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EGR-VGT Control and Tuning for Pumping Work Minimization and Emission Control

A control structure is proposed and investigated for coordinated control of exhaust gas recirculation (EGR) valve and variable geometry turbochargers (VGT) position in heavy duty diesel engines. Main control goals are to fulfill the legislated emission levels, to reduce the fuel consumption, and to fulfill safe operation of the turbocharger. These goals are achieved through regulation of normalized oxygen/fuel ratio, $lambda_{O}$ , and intake manifold EGR-fraction. These are chosen both as main performance variables and feedback variables since they contain information about when it is possible to decrease the fuel consumption by minimizing the pumping work. Based on this a novel and simple pumping work minimization strategy is developed. The proposed performance variables are also strongly coupled to the emissions which makes it easier to adjust set-points, e.g., depending on measured emissions during an emission calibration process, since it is more straightforward than control of manifold pressure and air mass flow. Further, internally the controller is structured to handle the different control objectives. Controller tuning is important for performance but can be time consuming so the controller objectives are captured in a cost function, which makes automatic tuning possible even though objectives are conflicting. Performance tradeoffs are necessary and are illustrated on the European Transient Cycle. The controller is validated in an engine test cell, where it is experimentally demonstrated that the controller achieves all the control objectives and that the current production controller has at least 26% higher pumping losses compared to the proposed controller.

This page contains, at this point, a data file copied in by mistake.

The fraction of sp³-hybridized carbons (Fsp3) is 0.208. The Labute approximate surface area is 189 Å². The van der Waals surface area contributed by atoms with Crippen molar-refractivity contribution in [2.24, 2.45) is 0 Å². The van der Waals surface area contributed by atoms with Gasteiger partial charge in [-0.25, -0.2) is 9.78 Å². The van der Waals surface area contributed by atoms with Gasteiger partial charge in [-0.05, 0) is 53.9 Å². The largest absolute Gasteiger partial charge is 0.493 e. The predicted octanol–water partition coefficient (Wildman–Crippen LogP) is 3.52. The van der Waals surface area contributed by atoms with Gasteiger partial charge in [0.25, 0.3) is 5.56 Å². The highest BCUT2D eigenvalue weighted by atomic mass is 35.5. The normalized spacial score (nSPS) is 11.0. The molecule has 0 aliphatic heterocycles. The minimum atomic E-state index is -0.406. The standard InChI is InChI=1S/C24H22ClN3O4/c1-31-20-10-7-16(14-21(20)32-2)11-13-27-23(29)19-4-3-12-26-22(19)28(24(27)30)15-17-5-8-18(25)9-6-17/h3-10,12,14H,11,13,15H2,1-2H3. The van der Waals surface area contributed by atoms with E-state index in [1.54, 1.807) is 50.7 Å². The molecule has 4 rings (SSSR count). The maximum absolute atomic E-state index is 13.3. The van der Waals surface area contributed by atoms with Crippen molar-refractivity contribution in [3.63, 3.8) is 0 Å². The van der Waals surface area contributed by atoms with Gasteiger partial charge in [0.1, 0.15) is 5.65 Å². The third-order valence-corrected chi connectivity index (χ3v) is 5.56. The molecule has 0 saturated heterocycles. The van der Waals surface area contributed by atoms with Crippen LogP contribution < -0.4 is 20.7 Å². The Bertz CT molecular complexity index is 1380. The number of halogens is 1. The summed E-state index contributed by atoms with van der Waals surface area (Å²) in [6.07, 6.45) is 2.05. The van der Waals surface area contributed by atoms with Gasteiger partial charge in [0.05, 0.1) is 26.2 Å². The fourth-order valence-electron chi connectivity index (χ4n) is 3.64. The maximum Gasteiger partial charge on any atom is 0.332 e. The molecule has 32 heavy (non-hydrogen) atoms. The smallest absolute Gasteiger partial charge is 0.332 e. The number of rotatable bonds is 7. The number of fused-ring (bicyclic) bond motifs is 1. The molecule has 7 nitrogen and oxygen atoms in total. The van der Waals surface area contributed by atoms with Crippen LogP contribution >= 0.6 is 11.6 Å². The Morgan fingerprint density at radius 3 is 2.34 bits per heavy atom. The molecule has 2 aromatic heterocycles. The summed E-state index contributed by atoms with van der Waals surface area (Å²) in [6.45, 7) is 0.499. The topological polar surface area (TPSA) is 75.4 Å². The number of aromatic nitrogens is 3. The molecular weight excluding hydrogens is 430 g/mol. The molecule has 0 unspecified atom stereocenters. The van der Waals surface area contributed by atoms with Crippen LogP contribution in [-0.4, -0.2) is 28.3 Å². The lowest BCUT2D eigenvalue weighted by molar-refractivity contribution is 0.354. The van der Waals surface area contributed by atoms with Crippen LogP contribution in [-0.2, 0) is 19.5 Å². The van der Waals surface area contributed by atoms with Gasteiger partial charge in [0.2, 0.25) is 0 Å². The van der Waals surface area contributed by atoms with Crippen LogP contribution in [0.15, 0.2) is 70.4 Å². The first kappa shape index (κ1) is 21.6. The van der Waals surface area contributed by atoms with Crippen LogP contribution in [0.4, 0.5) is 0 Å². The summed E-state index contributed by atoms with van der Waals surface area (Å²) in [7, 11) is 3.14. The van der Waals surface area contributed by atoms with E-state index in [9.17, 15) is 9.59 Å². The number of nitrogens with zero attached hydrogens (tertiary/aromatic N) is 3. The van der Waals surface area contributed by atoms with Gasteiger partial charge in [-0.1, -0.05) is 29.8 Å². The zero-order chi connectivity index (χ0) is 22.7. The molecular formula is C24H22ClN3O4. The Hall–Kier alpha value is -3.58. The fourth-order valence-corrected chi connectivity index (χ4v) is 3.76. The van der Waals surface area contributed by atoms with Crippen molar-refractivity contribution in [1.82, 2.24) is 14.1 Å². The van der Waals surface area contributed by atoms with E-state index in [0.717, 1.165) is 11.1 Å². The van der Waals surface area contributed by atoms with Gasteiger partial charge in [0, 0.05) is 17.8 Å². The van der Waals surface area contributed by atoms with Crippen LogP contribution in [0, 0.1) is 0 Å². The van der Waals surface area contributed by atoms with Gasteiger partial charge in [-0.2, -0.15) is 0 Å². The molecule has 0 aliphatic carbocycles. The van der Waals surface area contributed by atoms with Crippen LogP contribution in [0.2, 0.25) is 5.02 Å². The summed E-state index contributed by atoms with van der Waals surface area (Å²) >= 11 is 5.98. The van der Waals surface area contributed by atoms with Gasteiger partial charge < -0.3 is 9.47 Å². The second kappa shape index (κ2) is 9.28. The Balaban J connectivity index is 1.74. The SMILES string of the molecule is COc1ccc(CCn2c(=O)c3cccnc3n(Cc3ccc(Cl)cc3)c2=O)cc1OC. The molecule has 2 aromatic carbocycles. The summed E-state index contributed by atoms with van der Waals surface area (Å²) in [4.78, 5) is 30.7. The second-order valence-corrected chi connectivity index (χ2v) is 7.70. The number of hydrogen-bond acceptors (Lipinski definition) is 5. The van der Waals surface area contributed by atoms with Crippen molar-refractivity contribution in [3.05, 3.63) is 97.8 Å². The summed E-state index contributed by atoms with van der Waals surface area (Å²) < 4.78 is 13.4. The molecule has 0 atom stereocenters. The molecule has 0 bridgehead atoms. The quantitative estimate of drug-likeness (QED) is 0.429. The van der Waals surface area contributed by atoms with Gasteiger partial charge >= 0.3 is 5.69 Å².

Johan Wahlström, Lars Eriksson and Lars Nielsen

IEEE Transactions on Control Systems Technology, 2010

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Last updated: 2021-11-10